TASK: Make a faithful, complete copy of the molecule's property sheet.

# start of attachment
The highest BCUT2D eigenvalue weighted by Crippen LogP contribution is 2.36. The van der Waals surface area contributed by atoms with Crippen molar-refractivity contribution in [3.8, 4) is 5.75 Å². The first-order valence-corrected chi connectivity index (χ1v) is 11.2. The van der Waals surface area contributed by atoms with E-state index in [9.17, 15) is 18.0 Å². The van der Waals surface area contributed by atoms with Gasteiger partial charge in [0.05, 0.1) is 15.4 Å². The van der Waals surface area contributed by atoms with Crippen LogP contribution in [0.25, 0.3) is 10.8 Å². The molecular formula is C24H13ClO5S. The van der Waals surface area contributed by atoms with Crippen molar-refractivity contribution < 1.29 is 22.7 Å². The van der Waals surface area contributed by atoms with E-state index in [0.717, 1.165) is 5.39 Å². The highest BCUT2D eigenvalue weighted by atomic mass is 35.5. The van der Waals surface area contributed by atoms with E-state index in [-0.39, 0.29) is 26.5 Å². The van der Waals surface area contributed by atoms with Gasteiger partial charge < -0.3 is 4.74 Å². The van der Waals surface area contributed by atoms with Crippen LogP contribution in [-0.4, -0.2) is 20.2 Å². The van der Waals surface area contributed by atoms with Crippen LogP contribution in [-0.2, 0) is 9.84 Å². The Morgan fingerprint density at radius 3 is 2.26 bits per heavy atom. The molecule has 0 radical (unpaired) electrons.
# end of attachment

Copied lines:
The highest BCUT2D eigenvalue weighted by Crippen LogP contribution is 2.36. The van der Waals surface area contributed by atoms with Crippen molar-refractivity contribution in [3.8, 4) is 5.75 Å². The first-order valence-corrected chi connectivity index (χ1v) is 11.2. The van der Waals surface area contributed by atoms with E-state index in [9.17, 15) is 18.0 Å². The van der Waals surface area contributed by atoms with Gasteiger partial charge in [0.05, 0.1) is 15.4 Å². The van der Waals surface area contributed by atoms with Crippen LogP contribution in [0.25, 0.3) is 10.8 Å². The molecular formula is C24H13ClO5S. The van der Waals surface area contributed by atoms with Crippen molar-refractivity contribution < 1.29 is 22.7 Å². The van der Waals surface area contributed by atoms with E-state index in [0.717, 1.165) is 5.39 Å². The highest BCUT2D eigenvalue weighted by atomic mass is 35.5. The van der Waals surface area contributed by atoms with E-state index in [-0.39, 0.29) is 26.5 Å². The van der Waals surface area contributed by atoms with Gasteiger partial charge < -0.3 is 4.74 Å². The van der Waals surface area contributed by atoms with Crippen LogP contribution in [-0.4, -0.2) is 20.2 Å². The van der Waals surface area contributed by atoms with Crippen LogP contribution in [-0.2, 0) is 9.84 Å². The Morgan fingerprint density at radius 3 is 2.26 bits per heavy atom. The molecule has 0 radical (unpaired) electrons.